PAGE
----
7260 CrystalGlacia16th Apr 2013 10:23:33 AM from Cedarpointland
you may have heard of me
That seems to be the accepted approach.
7261 Night16th Apr 2013 01:12:34 PM from PSNS Intrepid , Relationship Status: Drift compatible
Bring it on! I'm right here!
I don't really do drafting.
Trusted Poster of Legitimate Advice (from Wo-Chan)
An agitated asshole
I don't do it, but that sounds like a pretty good idea.
Stay awesome, people.
7263 DeMarquis17th Apr 2013 05:01:41 AM from Hell, USA , Relationship Status: Buried in snow, waiting for spring
Who Am I?
The first thing I write is what I believe at the time to be the perfect, final draft of a scene, only later it turns out that it was only a really bad preliminary draft...
“Disobedience is the true foundation of liberty. The obedient must be slaves.”
Do you guys conciously develop a theme for your stories or worlds, or do you let come naturally?
Let it come naturally.
An agitated asshole
Does anyone know any Eastern European countries that are currently under civil war or were until recently? Wikipedia doesn't really offer any clear answer.
Stay awesome, people.
Well, according to this wiki article http://en.wikipedia.org/wiki/List_of_conflicts_in_Europe#21st_century the latest conflict would be the unrest in Kosovo, though that's not exactly a civil war.
7268 SabresEdge17th Apr 2013 07:08:08 PM from Her Majesty's Occult Service
Former Yugoslavia. "Civil War" is one way to put it, though "general clusterfuck" is also acceptable.
But the thing I saw in your face
No power can disinherit
No bomb that ever burst
Shatters the crystal spirit.
An agitated asshole
Kosovo, Yugoslavia, both sounds useful for my research. Thanks.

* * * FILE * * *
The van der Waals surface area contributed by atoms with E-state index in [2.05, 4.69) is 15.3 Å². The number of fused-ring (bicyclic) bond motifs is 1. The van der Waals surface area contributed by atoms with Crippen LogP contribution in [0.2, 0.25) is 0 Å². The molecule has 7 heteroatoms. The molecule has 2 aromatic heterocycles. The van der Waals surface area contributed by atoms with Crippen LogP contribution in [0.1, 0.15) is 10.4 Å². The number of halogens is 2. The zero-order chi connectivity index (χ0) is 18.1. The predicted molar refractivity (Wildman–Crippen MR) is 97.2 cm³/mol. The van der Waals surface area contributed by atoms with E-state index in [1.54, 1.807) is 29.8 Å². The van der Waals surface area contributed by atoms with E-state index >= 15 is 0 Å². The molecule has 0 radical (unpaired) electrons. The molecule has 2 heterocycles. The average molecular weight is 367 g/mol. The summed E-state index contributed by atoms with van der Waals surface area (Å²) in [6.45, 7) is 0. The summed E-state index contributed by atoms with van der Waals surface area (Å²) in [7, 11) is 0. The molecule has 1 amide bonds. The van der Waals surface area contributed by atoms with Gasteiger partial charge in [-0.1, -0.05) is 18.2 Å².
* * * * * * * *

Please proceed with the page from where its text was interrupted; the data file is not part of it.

Stay awesome, people.
If you're still interested, consider looking up this Wikipedia article. Depends on how intensive a war you're looking for, the insurgencies there could meet your needs; the most infamous of the conflicts probably being Chechnya.
7271 ArsThaumaturgis19th Apr 2013 09:59:18 AM , Relationship Status: I've been dreaming of True Love's Kiss
I'd like to check that I have the right name for something.

I'm describing a piece of jewellery, a large, heavy item of more-or-less solid construction that rests on the shoulders, sweeps down the chest and, to a lesser extent, down the back. I imagine that it would be put on and taken off by lifting over the head. It's similar to items that I seem to recall seeing in ancient Egyptian dress, similar to these; some of these "ancient Egyptian aegises" look as thought they may be something like what I'm after, but the angles presented leave me uncertain.

The best name that my searching has thus far turned up is "gorget". I'm more familiar with the term being applied to a piece of armour, and the closest ornamental items that I've found to what I'm describing look pretty much like fancy versions of the armour, which leaves me rather uncertain of using it for the item that I'm describing.

Does anyone have a better word for this, or confirmation that "gorget" applied properly here, please?
7272 Madrugada19th Apr 2013 10:50:30 AM , Relationship Status: In season
Zzzzzzzzzz